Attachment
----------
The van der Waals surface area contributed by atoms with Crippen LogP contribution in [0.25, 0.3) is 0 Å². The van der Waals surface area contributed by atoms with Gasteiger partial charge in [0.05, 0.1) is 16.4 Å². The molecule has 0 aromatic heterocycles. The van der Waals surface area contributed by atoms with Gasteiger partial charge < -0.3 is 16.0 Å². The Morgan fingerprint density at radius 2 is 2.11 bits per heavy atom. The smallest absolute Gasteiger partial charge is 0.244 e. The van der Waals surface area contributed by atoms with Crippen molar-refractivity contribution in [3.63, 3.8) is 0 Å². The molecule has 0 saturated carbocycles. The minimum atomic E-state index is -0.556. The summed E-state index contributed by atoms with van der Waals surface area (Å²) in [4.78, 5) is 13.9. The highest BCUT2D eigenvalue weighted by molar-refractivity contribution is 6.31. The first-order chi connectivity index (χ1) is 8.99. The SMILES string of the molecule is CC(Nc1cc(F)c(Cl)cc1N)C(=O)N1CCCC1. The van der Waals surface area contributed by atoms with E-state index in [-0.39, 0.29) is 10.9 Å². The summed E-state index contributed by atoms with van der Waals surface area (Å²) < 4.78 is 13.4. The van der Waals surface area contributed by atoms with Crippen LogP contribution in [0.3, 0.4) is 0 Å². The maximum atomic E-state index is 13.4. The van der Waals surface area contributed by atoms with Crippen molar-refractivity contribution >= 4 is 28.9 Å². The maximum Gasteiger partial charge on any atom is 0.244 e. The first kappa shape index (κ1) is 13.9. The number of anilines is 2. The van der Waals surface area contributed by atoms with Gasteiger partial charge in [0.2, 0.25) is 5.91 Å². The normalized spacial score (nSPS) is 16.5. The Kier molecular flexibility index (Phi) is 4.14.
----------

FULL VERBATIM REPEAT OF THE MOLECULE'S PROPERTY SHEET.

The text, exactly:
The van der Waals surface area contributed by atoms with Crippen LogP contribution in [0.25, 0.3) is 0 Å². The van der Waals surface area contributed by atoms with Gasteiger partial charge in [0.05, 0.1) is 16.4 Å². The molecule has 0 aromatic heterocycles. The van der Waals surface area contributed by atoms with Gasteiger partial charge < -0.3 is 16.0 Å². The Morgan fingerprint density at radius 2 is 2.11 bits per heavy atom. The smallest absolute Gasteiger partial charge is 0.244 e. The van der Waals surface area contributed by atoms with Crippen molar-refractivity contribution in [3.63, 3.8) is 0 Å². The molecule has 0 saturated carbocycles. The minimum atomic E-state index is -0.556. The summed E-state index contributed by atoms with van der Waals surface area (Å²) in [4.78, 5) is 13.9. The highest BCUT2D eigenvalue weighted by molar-refractivity contribution is 6.31. The first-order chi connectivity index (χ1) is 8.99. The SMILES string of the molecule is CC(Nc1cc(F)c(Cl)cc1N)C(=O)N1CCCC1. The van der Waals surface area contributed by atoms with E-state index in [-0.39, 0.29) is 10.9 Å². The summed E-state index contributed by atoms with van der Waals surface area (Å²) < 4.78 is 13.4. The van der Waals surface area contributed by atoms with Crippen LogP contribution in [0.3, 0.4) is 0 Å². The maximum atomic E-state index is 13.4. The van der Waals surface area contributed by atoms with Crippen molar-refractivity contribution >= 4 is 28.9 Å². The maximum Gasteiger partial charge on any atom is 0.244 e. The first kappa shape index (κ1) is 13.9. The number of anilines is 2. The van der Waals surface area contributed by atoms with Gasteiger partial charge in [0.2, 0.25) is 5.91 Å². The normalized spacial score (nSPS) is 16.5. The Kier molecular flexibility index (Phi) is 4.14.